These hoaxes inspired a legion of copycats, and the balloons were cheap and easy to construct.

The San Bernardino County Sun, Dec. 4, 1966

Fire balloons caused many problems for observers who were unaware of what they were looking at. The media had programmed the public to expect to see saucers, so that's how they were most often interpreted. In the night sky, it was difficult to determine the size, distance or speed of the the glowing objects, and when they burned out, they sometimes produced the illusion of extraordinary maneuvers, vanishing or zooming away at impossible speeds. 

Purists have always hated UFO hoaxes, but some within the saucer scene felt that any publicity was a good thing as long as it kept the topic in the news. Many of these hoaxes went into the record as genuine UFO cases, but a few were prominently exposed as hoaxes. There were probably hundreds of these balloon pranks, but we’ll focus on well-documented cases, especially the ones with photographs of the balloons or perpetrators.

Courtesy of Louis Taylor, below is a photo taken on March 25, 1966, by two teenage boys in Farmington, Missouri, Terry McClintock and Bill Nash. A garment bag balloon in flight?


The Daily Banner, April 4, 1966

The San Carlos Saucer Scare

The San Francisco Examiner, Dec. 7, 1966

“About That Saucer...

The highway patrolman who saw what he thought was a flying saucer over San Carlos Saturday night might have known it was just a lot of hot air. Jon Barnard, 16, of Belmont (foreground) and friends, Jack Allen, 17 (rear) showed him how they took an ordinary plastic bag (like the one from dry cleaners), plugged up one end, delicately balance some candles in the other end, light them and let the bag go. Then people see it and wipe their eyes and...”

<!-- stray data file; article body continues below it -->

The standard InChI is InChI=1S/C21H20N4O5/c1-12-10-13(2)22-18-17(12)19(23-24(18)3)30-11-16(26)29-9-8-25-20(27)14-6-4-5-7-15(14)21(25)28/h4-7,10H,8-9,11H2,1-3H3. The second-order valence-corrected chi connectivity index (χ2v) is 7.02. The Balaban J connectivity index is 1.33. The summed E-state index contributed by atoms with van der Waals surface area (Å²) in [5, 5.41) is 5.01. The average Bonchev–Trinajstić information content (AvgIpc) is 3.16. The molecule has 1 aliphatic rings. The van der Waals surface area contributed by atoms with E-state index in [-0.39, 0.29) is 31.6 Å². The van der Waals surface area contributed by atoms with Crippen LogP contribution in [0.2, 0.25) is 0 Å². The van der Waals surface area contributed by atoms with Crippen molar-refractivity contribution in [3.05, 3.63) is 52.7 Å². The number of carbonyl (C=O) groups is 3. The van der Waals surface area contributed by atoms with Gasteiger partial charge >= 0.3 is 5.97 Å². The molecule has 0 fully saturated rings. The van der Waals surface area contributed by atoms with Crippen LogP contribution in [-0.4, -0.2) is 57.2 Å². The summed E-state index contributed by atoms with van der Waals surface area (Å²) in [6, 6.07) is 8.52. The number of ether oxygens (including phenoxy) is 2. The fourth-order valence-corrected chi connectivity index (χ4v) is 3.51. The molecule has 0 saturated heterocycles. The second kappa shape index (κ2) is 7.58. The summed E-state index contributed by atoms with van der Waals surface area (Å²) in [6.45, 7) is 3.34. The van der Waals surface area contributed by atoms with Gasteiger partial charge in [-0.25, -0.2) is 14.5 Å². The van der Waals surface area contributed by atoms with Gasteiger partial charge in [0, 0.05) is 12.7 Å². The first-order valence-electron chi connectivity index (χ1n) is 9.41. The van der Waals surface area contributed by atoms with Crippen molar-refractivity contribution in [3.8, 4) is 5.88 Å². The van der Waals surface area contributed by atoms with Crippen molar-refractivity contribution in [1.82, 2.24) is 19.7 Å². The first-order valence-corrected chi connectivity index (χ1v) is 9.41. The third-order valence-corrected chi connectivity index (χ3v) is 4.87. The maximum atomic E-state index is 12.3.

More detailed coverage appeared in the San Rafael Daily Independent Journal, Dec. 7, 1966:

BELMONT (UPI) - Mysterious flying saucers which nearly made believers of a California highway patrolman and a veteran airport tower observer were explained yesterday by their creator—a 16-year-old high school student. One of the strange devices was sighted over San Carlos shortly before midnight Saturday by off-duty Patrolman Vern Morse and his wife. Morse said the glowing object resembled a flying platform with struts. He said there appeared to be someone wearing a crash helmet inside—although the object was only “about the size of a hot water heater.” The patrolman said the craft was completely silent, but moved away from him at about 30 miles an hour. At about the same time, Donald Bennett, supervisor of the control tower at San Francisco International Airport, called authorities from his San Mateo home to report three red-orange glows in the sky at an estimated altitude of 20,000 feet, moving at about 250 m.p.h. “I could not make out any shape,” he reported, “but they definitely were not aircraft.’’ His observation was confirmed yesterday by Carlmont high school junior Jon Barnard, but the estimates of altitude and speed were a little off. The youth said he launched about 20 of the strange objects Friday night and about 30 Saturday night. He explained how they were constructed.

PLASTIC, STRAWS “You take one plastic bag, used by cleaning firms to protect clothes,” he said. “Then you plug the coat-hanger end at the top. Get a bunch of plastic straws from a soda fountain. You use them as struts to hold the bag open.” A circular structure of the straws, inserted end-to-end. provides a platform for nine birthday candles, four in the center and one at each spoke of the struts. “Now,” Jon explained, “You light the candles, holding the top of the bag until hot air fills it. Then you let it go, and away flies your hot air balloon, giving off a gentle glow from the candles.”